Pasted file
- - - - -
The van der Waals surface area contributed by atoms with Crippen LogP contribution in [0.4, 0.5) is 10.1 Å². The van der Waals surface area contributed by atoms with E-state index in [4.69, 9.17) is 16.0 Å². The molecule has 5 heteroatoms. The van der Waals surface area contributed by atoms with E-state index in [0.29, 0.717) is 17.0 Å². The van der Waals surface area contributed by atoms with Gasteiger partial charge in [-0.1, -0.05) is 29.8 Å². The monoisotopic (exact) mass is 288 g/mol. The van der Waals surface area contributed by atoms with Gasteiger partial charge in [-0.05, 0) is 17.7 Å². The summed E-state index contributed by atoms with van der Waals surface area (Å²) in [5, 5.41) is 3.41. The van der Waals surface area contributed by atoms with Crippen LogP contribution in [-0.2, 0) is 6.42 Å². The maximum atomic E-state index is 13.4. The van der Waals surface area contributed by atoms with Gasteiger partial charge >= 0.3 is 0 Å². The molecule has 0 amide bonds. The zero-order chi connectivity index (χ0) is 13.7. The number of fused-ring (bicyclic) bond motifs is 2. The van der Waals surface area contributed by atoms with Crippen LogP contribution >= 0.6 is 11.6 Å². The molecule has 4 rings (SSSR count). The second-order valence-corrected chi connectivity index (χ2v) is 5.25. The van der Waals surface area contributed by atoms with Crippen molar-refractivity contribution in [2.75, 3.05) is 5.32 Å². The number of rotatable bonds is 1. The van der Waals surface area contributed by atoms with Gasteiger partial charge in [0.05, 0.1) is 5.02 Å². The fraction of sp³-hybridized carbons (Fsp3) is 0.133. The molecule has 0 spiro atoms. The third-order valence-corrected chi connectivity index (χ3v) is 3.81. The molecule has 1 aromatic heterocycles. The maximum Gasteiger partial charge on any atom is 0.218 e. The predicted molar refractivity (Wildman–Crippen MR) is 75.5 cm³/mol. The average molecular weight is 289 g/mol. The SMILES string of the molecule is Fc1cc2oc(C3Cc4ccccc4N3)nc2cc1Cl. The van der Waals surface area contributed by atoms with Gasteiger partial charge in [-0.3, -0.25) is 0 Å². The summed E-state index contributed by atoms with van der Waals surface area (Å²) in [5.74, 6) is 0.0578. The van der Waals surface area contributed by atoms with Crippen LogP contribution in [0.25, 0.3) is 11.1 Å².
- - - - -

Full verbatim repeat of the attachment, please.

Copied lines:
The van der Waals surface area contributed by atoms with Crippen LogP contribution in [0.4, 0.5) is 10.1 Å². The van der Waals surface area contributed by atoms with E-state index in [4.69, 9.17) is 16.0 Å². The molecule has 5 heteroatoms. The van der Waals surface area contributed by atoms with E-state index in [0.29, 0.717) is 17.0 Å². The van der Waals surface area contributed by atoms with Gasteiger partial charge in [-0.1, -0.05) is 29.8 Å². The monoisotopic (exact) mass is 288 g/mol. The van der Waals surface area contributed by atoms with Gasteiger partial charge in [-0.05, 0) is 17.7 Å². The summed E-state index contributed by atoms with van der Waals surface area (Å²) in [5, 5.41) is 3.41. The van der Waals surface area contributed by atoms with Crippen LogP contribution in [-0.2, 0) is 6.42 Å². The maximum atomic E-state index is 13.4. The van der Waals surface area contributed by atoms with Gasteiger partial charge >= 0.3 is 0 Å². The molecule has 0 amide bonds. The zero-order chi connectivity index (χ0) is 13.7. The number of fused-ring (bicyclic) bond motifs is 2. The van der Waals surface area contributed by atoms with Crippen LogP contribution >= 0.6 is 11.6 Å². The molecule has 4 rings (SSSR count). The second-order valence-corrected chi connectivity index (χ2v) is 5.25. The van der Waals surface area contributed by atoms with Crippen molar-refractivity contribution in [2.75, 3.05) is 5.32 Å². The number of rotatable bonds is 1. The van der Waals surface area contributed by atoms with Gasteiger partial charge in [0.05, 0.1) is 5.02 Å². The fraction of sp³-hybridized carbons (Fsp3) is 0.133. The molecule has 0 spiro atoms. The third-order valence-corrected chi connectivity index (χ3v) is 3.81. The molecule has 1 aromatic heterocycles. The maximum Gasteiger partial charge on any atom is 0.218 e. The predicted molar refractivity (Wildman–Crippen MR) is 75.5 cm³/mol. The average molecular weight is 289 g/mol. The SMILES string of the molecule is Fc1cc2oc(C3Cc4ccccc4N3)nc2cc1Cl. The van der Waals surface area contributed by atoms with Gasteiger partial charge in [-0.3, -0.25) is 0 Å². The summed E-state index contributed by atoms with van der Waals surface area (Å²) in [5.74, 6) is 0.0578. The van der Waals surface area contributed by atoms with Crippen LogP contribution in [0.25, 0.3) is 11.1 Å².